Ms. Meniscus advises a woman making the decision to tell her co-workers about her chronic illness.
Dear Ms. Meniscus:
When looking for a job, I have been told numerous things in reference to Rheumatoid Arthritis.
"Don't tell anyone about it, because they will immediately dismiss you as someone unable to learn new skills."
I’ve been told to, “Be open,” but then people seem to just yawn if you have a flare-up – which is sometimes precisely when you need someone to listen the most.
I’ve heard, “Do not become overly protective.” Fine, I can find balance. The very worst remark is, "I don't know what to do with this invalid." I heard this just because I could ice skate, but I was intelligent enough to not let myself be literally hurled through space by someone I knew had no training to do so! All I really want out of career is a chance – same as anyone. This feedback is utterly confusing at times.
There are probably as many methods of dealing with having a chronic disease, such as RA in the work-place, as there are people on the planet.
“Do I disclose it, or do I hide this illness from my colleagues?”
“What exactly am I risking if I do disclose?”
These are very real and daunting questions one has to answer. If you choose to disclose your condition, you risk being seen as inferior or incapable of “measuring up” to the rest of your colleagues. If you choose to keep your illness hidden, then you will have to be ready to engage in some covert activity to keep up an illness-free façade. You would need to continually make up reasons as to why you are missing work if you have a flare-up or when you go to your regularly-scheduled rheumatologist appointment. This of course means you would have added stress, which only serves to further amplify your condition.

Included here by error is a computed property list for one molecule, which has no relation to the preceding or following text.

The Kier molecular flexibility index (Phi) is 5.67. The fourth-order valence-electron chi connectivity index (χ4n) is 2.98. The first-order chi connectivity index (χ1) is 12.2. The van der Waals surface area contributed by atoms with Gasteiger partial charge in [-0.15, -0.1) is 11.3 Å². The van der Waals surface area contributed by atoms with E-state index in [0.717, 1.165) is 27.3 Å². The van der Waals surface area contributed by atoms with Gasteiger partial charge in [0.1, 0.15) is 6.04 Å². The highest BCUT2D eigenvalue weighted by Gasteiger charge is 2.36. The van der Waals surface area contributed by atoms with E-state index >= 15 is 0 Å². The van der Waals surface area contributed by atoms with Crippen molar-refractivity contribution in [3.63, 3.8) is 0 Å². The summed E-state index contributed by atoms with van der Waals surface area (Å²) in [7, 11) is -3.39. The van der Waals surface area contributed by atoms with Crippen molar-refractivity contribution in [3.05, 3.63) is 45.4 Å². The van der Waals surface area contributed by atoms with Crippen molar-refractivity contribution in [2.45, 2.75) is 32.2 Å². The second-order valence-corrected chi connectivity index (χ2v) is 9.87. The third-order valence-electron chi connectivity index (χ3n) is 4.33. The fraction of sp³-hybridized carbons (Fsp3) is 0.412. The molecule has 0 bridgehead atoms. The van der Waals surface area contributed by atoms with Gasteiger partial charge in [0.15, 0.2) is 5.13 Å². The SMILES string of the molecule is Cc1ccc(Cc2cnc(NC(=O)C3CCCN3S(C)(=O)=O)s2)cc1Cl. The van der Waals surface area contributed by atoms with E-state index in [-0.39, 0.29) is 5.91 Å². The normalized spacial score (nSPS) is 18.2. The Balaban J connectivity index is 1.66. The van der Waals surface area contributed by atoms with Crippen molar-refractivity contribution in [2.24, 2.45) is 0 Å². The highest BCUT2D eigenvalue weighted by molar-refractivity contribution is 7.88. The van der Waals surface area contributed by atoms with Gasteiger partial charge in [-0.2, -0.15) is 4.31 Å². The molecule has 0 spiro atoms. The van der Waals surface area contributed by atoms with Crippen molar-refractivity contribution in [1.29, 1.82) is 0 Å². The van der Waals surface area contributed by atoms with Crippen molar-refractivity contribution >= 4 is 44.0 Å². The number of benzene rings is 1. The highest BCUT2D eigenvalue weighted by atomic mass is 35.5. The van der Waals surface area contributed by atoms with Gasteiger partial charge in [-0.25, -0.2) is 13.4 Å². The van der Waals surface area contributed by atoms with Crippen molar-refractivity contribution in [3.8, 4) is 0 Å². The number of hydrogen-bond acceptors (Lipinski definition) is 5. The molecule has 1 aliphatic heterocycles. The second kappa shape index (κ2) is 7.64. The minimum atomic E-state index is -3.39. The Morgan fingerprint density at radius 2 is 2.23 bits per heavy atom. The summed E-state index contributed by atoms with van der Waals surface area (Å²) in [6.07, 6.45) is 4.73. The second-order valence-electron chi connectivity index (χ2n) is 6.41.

My recommendation would be to decide whether the job you are looking into would need you to disclose your condition up-front. You should seriously reconsider finding a new career-path if you are loading and unloading delivery trucks. This kind of physically-taxing job is one that requires you to be up-front about any chronic illness that would hinder your work. Most desk jobs should be OK.
It is not your duty to disclose your RA to everyone in the office, and I wouldn’t disclose it until it was necessary or you felt comfortable. Let them get to know the real you, instead of them automatically associating you as your RA.
The reaction to your ice-skating event is appalling, and altogether uncalled for.
If that is the work-environment you are currently in, I suggest you find a new one – soon.
Whatever decision you make, make sure it is one with which you can live.
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